New guide for LGBT patients on what to expect from their doctor
A new guide for lesbian, gay, bisexual and trans (LGBT) patients, setting out what they should expect from their doctor, has been published to coincide with the start of Pride Month by the General Medical Council (GMC).
The medical regulator has produced the guide – its first aimed specifically at LGBT patients – in conjunction with LGBT rights charity Stonewall and LGBT doctors’ organisation GLADD.
It makes clear that all patients, regardless of their sexual orientation or gender identity and trans status, should be treated fairly and without discrimination, should have their confidentiality respected, and must not be denied access to appropriate treatment or healthcare services because of a doctor’s personal beliefs.
The GMC already has core guidance, for doctors, on the standards that all patients should expect. The new LGBT patient information includes examples of what LGBT patients should and shouldn’t expect from their doctor and what to do if they are concerned about their care. Research shows that around one in seven (14%) LGBT people have experienced some form of unequal treatment from healthcare staff because they’re LGBT.*
"Doctors have a duty to treat LGBT patients with the same respect and understanding as all their patients. We know most doctors do this, but we also know that LGBT patients can face discrimination and unfair treatment."
GMC Chief Executive
Charlie Massey, the GMC’s Chief Executive, said:
’Doctors have a duty to treat LGBT patients with the same respect and understanding as all their patients. We know most doctors do this, but we also know that LGBT patients can face discrimination and unfair treatment. This new guide sets out clearly what they should expect from doctors, and what they can do if their treatment falls below those standards.’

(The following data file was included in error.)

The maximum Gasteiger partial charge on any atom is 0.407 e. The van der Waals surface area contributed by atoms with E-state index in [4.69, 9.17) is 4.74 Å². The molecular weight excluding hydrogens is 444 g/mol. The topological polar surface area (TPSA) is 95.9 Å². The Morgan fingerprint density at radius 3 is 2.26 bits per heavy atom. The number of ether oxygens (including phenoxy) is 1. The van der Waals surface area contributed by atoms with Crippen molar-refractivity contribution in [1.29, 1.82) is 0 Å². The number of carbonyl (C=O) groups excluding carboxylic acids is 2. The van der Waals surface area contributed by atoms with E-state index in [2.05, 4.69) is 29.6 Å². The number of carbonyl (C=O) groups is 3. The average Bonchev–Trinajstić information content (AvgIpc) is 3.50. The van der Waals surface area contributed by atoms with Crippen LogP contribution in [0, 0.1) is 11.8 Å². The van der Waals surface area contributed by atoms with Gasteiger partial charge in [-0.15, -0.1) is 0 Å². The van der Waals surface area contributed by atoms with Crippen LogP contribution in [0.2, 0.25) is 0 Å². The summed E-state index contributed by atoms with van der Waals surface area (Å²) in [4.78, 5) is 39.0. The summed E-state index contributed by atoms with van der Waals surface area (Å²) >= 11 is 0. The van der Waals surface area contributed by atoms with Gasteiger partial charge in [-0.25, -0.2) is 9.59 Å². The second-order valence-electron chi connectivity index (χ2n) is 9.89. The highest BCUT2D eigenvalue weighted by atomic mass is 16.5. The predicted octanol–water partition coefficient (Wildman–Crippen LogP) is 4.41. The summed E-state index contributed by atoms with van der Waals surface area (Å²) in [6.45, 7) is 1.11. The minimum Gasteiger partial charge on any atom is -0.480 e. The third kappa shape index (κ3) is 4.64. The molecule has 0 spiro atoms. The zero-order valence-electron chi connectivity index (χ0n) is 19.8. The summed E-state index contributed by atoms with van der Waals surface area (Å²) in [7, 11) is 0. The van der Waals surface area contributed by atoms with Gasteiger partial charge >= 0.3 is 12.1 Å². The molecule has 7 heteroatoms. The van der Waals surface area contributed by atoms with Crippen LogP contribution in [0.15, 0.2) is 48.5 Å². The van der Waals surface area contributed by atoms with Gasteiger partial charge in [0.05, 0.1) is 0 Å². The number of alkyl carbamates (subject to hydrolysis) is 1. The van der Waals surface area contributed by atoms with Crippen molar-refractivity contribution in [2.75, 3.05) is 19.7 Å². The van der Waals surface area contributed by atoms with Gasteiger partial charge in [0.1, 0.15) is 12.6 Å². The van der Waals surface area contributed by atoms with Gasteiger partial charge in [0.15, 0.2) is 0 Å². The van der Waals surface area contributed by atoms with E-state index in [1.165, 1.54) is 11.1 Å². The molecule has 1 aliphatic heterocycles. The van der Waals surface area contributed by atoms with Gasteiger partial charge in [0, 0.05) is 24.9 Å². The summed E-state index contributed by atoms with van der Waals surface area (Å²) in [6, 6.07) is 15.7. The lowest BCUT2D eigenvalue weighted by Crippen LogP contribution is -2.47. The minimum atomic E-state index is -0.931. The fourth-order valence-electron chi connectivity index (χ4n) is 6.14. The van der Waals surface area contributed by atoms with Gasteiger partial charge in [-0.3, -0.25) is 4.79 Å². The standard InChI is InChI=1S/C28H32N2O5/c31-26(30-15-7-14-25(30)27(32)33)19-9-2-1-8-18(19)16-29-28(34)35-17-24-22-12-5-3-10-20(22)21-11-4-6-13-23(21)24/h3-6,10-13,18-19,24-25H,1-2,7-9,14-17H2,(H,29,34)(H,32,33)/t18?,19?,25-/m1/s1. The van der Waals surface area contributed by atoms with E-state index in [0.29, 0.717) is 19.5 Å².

Nancy Kelley, Chief Executive of Stonewall, said:
‘It’s great the General Medical Council has put together this new guide for LGBT patients. While most doctors want to deliver the best possible care, many LGBT people still fear that they will face discrimination from their healthcare providers, and we know from our research that one in seven LGBT people say they’ve avoided treatment because of these fears. Guides like this are essential tools that show LGBT people the level of care they should expect and how they can report any concerns.’
Dr Duncan McGregor, Co-Chair of GLADD - The Association of LGBTQ+ Doctors and Dentists, said:
‘GLADD welcomes this new guidance from the GMC to support and empower LGBT patients. While the vast majority of doctors are well-meaning and caring professionals, this new guide will help both patients and doctors to support each other in ensuring the best care is afforded to the LGBT population.’
The LGBT patients’ rights pages provide positive examples of where doctors have treated LGBT patients inclusively and sensitively as well as examples of where the care provided by a doctor has fallen short.
LGBT patients can also find information if they have concerns about the care provided by their doctor, plus details of organisations across the UK that can provide additional help.